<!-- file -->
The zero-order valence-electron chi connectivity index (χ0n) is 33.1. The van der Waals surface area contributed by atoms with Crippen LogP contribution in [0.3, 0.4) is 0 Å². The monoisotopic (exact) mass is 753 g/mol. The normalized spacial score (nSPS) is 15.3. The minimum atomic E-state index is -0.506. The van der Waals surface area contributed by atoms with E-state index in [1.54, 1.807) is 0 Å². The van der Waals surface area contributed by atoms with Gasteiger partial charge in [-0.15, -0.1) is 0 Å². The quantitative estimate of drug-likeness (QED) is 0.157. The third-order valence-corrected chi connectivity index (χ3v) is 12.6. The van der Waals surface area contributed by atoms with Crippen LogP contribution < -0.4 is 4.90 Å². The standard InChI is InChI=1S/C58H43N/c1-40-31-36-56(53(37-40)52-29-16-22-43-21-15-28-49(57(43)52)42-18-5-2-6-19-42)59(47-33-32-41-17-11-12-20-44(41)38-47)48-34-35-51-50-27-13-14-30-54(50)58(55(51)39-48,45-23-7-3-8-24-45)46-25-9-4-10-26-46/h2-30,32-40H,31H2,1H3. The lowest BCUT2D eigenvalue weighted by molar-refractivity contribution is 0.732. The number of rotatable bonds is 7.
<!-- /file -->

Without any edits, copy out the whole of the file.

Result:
The zero-order valence-electron chi connectivity index (χ0n) is 33.1. The van der Waals surface area contributed by atoms with Crippen LogP contribution in [0.3, 0.4) is 0 Å². The monoisotopic (exact) mass is 753 g/mol. The normalized spacial score (nSPS) is 15.3. The minimum atomic E-state index is -0.506. The van der Waals surface area contributed by atoms with E-state index in [1.54, 1.807) is 0 Å². The van der Waals surface area contributed by atoms with Gasteiger partial charge in [-0.15, -0.1) is 0 Å². The quantitative estimate of drug-likeness (QED) is 0.157. The third-order valence-corrected chi connectivity index (χ3v) is 12.6. The van der Waals surface area contributed by atoms with Crippen LogP contribution < -0.4 is 4.90 Å². The standard InChI is InChI=1S/C58H43N/c1-40-31-36-56(53(37-40)52-29-16-22-43-21-15-28-49(57(43)52)42-18-5-2-6-19-42)59(47-33-32-41-17-11-12-20-44(41)38-47)48-34-35-51-50-27-13-14-30-54(50)58(55(51)39-48,45-23-7-3-8-24-45)46-25-9-4-10-26-46/h2-30,32-40H,31H2,1H3. The lowest BCUT2D eigenvalue weighted by molar-refractivity contribution is 0.732. The number of rotatable bonds is 7.